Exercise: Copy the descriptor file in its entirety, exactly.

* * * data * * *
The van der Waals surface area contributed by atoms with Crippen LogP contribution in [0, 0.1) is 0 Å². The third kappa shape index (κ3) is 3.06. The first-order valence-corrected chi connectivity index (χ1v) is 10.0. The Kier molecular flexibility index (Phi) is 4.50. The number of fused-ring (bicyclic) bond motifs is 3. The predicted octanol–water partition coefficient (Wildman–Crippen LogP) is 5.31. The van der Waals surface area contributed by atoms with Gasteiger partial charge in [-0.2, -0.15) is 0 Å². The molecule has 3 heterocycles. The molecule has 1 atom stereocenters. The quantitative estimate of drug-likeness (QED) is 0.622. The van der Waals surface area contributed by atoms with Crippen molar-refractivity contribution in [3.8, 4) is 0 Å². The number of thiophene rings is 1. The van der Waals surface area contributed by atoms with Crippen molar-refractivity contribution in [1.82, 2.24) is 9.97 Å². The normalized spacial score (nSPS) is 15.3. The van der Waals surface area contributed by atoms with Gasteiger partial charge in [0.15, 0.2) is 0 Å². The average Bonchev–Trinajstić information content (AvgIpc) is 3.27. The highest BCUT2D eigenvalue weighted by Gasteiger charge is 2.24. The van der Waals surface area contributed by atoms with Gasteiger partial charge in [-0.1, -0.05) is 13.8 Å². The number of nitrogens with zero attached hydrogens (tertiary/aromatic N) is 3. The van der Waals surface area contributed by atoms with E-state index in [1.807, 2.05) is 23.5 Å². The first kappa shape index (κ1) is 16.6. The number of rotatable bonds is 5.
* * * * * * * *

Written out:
The van der Waals surface area contributed by atoms with Crippen LogP contribution in [0, 0.1) is 0 Å². The third kappa shape index (κ3) is 3.06. The first-order valence-corrected chi connectivity index (χ1v) is 10.0. The Kier molecular flexibility index (Phi) is 4.50. The number of fused-ring (bicyclic) bond motifs is 3. The predicted octanol–water partition coefficient (Wildman–Crippen LogP) is 5.31. The van der Waals surface area contributed by atoms with Gasteiger partial charge in [-0.2, -0.15) is 0 Å². The molecule has 3 heterocycles. The molecule has 1 atom stereocenters. The quantitative estimate of drug-likeness (QED) is 0.622. The van der Waals surface area contributed by atoms with Crippen molar-refractivity contribution in [3.8, 4) is 0 Å². The number of thiophene rings is 1. The van der Waals surface area contributed by atoms with Crippen molar-refractivity contribution in [1.82, 2.24) is 9.97 Å². The normalized spacial score (nSPS) is 15.3. The van der Waals surface area contributed by atoms with Gasteiger partial charge in [0.15, 0.2) is 0 Å². The average Bonchev–Trinajstić information content (AvgIpc) is 3.27. The highest BCUT2D eigenvalue weighted by Gasteiger charge is 2.24. The van der Waals surface area contributed by atoms with Gasteiger partial charge in [-0.1, -0.05) is 13.8 Å². The number of nitrogens with zero attached hydrogens (tertiary/aromatic N) is 3. The van der Waals surface area contributed by atoms with E-state index in [1.807, 2.05) is 23.5 Å². The first kappa shape index (κ1) is 16.6. The number of rotatable bonds is 5.